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What Do Libya and KPMG Have in Common?

That was the question posed to us by our tipster. The answer: more and more defections. The latest is James Draper, per an internal email sent to us this morning.

Welcome new Risk Assurance Principal James Draper

The ranks of Risk Assurance continue to grow with the addition of accomplished professionals. These catalyst and experienced hires are helping us to evolve our services, and impress the marketplace with the expertise in which we deliver them. James Draper is our newest edition, joining us as a principle [sic, Jimbo is now a PwC “pal”] in our San Francisco office.

Jamie’s focus will be on helping to grow our IT&PA/ERP Controls services, particularly in the areas of SAP and JD Edwards. He joins us from KPMG where he has logged over 15 years experience assisting clients with technology risks. Instrumental in helping clients implement controls and security, Jamie has effectively managed the risks associated with large system implementations. In fact, he has assisted a number of global companies across a variety of industries through complex implementations, among them: Chevron, eBay, Nestle, Rolls-Royce (Aerospace) and Dolby. Jamie will help us to help our clients become more efficient in their control processes, leveraging system functionality including SAP’s Governance Risk & Compliance (GRC) module.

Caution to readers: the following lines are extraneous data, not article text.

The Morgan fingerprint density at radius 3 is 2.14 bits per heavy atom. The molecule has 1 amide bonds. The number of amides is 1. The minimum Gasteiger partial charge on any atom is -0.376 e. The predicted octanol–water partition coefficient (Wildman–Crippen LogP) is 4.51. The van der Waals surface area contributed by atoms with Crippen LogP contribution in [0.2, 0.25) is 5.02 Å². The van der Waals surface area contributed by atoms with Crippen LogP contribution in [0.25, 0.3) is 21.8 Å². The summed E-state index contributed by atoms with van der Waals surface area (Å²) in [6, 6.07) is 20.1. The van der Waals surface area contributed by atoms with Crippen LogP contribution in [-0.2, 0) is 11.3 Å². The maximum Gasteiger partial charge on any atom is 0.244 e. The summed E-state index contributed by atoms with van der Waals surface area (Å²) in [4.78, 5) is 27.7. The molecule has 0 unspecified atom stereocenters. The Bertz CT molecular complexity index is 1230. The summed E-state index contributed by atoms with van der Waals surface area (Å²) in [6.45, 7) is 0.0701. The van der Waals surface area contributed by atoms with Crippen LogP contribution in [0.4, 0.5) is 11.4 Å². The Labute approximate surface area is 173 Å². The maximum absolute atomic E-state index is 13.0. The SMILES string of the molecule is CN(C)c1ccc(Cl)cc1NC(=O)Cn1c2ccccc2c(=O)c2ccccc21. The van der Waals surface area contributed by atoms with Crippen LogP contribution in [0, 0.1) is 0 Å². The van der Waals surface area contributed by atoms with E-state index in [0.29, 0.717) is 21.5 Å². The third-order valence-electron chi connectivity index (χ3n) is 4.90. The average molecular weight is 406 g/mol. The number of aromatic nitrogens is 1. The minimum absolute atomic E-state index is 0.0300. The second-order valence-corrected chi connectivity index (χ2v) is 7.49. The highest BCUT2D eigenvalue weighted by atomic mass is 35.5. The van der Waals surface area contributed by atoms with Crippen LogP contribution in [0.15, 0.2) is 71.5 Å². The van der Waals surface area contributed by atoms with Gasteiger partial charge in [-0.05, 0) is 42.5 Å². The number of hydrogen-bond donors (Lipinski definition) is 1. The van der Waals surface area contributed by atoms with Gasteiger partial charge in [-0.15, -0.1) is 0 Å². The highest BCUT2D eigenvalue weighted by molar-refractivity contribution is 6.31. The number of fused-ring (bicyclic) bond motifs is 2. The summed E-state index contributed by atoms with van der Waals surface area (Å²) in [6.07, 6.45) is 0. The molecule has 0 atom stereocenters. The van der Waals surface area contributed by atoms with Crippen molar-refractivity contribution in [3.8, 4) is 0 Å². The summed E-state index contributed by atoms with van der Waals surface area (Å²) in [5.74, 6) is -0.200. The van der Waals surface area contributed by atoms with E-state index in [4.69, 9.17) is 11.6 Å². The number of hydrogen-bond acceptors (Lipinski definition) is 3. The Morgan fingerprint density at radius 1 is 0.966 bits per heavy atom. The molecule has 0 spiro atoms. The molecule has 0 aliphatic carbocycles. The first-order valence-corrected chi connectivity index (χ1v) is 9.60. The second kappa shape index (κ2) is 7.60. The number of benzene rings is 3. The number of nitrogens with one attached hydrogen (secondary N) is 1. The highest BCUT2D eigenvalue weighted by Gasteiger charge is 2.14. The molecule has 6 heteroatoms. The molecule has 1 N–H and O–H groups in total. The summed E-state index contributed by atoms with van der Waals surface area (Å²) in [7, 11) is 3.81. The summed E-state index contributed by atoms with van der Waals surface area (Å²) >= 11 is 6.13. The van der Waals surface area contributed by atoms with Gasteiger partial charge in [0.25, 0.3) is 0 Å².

[The part where they talk about his personal life]

Please join me in welcoming Jamie to our firm, and to Risk Assurance.

If history is any indicator we’ll see a press release from PwC at some point but in the meantime, reactions to the latest KPMG turncoat are welcome at this time.

More competitive poaching:
PwC Lands Another KPMG Partner; Steven Tseng Joining Transfer Pricing Practice
PwC Picks Up Thomas Henry from KPMG; Will Lead Global Incentives Practice

Are Accountants in Denial About North Africa?

From February 9th to 24th, they may have been.

A CPA Outlook Index put together by the American Institute of Certified Public Accountants and the University of North Carolina rose to its highest level since the third quarter of 2007 — before the recession took hold. That was largely due to a big jump in optimism over the U.S. economy, but the 1168 accountants surveyed were also felt better about their own firms and expect stronger sales, profits, spending and hiring. The survey was conducted between Feb. 9 and 24 — a period that captures the resignation of Egypt’s Hosni Mubarak, growing unrest in Libya and rising energy prices. That offers evidence that, thus far, the tremors in the Middle East and North Africa haven’t seriously unsettled U.S. businesses.

Possibly related – CBS had just suspended Two and a Half Men on February 24th, thus, this survey may not accurately reflect the effect this loss has had on our nation.

Accountants Get More Optimistic [WSJ]